<tr mat-header-row *matHeaderRowDef="displayedColumns"></tr>
        <tr mat-row *matRowDef="let row; columns: displayedColumns"></tr>

    <mat-paginator #paginator pageSize="30" aria-label="Select page of GitHub search results"></mat-paginator>

    <ng-container *ngIf="getRepoIssuesMetadata$ | async as getRepoIssuesMetadata">
        *ngIf="getRepoIssuesMetadata.isLoading || getRepoIssuesMetadata.isRateLimitReached"
        <mat-spinner *ngIf="getRepoIssuesMetadata.isLoading"></mat-spinner>
        <div class="example-rate-limit-reached" *ngIf="getRepoIssuesMetadata.isRateLimitReached">
          GitHub's API rate limit has been reached. It will be reset in one minute.
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  selector: 'app-github-issues-table',
  templateUrl: './github-issues-table.component.html',
  styleUrls: ['./github-issues-table.component.scss'],
export class GithubIssuesTableComponent {
  displayedColumns: string[] = ['created', 'state', 'number', 'title'];
  getRepoIssuesMetadata$ = this.githubIssuesService.getRepoIssuesMetadata$;

  constructor(private readonly githubIssuesService: GithubIssuesService) {}

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In this case, our component remains clean, so that we increase its readability. The directive acts as a bridge between the component and the service, listening to events, and sending a request to the service at the right time.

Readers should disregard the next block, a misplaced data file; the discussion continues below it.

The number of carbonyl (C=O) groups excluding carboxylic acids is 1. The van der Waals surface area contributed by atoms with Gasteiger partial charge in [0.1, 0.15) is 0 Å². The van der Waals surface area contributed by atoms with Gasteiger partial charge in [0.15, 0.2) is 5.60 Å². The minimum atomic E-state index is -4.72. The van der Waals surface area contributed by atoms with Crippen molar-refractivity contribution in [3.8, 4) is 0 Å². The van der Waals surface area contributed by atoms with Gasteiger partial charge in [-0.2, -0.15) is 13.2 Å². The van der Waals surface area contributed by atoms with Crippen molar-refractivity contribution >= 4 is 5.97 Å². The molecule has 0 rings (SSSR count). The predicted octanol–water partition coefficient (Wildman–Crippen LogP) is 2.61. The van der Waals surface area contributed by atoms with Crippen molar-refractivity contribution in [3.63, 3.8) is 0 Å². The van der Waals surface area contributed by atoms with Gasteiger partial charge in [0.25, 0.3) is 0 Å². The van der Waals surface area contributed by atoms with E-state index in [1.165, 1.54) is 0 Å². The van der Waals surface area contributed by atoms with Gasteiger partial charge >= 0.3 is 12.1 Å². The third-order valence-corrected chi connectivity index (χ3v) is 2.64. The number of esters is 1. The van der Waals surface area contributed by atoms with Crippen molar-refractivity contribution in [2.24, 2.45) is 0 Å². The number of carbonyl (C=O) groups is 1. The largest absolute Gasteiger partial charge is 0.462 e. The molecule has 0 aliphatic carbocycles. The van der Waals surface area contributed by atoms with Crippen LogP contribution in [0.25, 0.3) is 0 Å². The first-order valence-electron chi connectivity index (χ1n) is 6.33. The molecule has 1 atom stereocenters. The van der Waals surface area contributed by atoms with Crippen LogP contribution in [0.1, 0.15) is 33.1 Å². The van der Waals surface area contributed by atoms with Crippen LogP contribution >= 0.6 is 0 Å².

Above we focused exclusively on the material table component, however, let us remember that thanks to a directive we could enrich in fact all 3rd party components.

The undoubted advantage of this approach is that our wrapper component remains clean, and all the logic that could be implemented directly in the component has been moved to the directive. Thanks to this, we maintain the principle of single responsibility (SRP).

In addition, by enhancement 3rd party components or even our own components using directives, we support the second letter from the SOLID principles, i.e. the Open–Closed principle (OCP).

Thank you for taking the time to read this article. I hope it was informative and helpful. If you found the information valuable, please consider following my Twitter @pawelkubiakdev account for more content like this.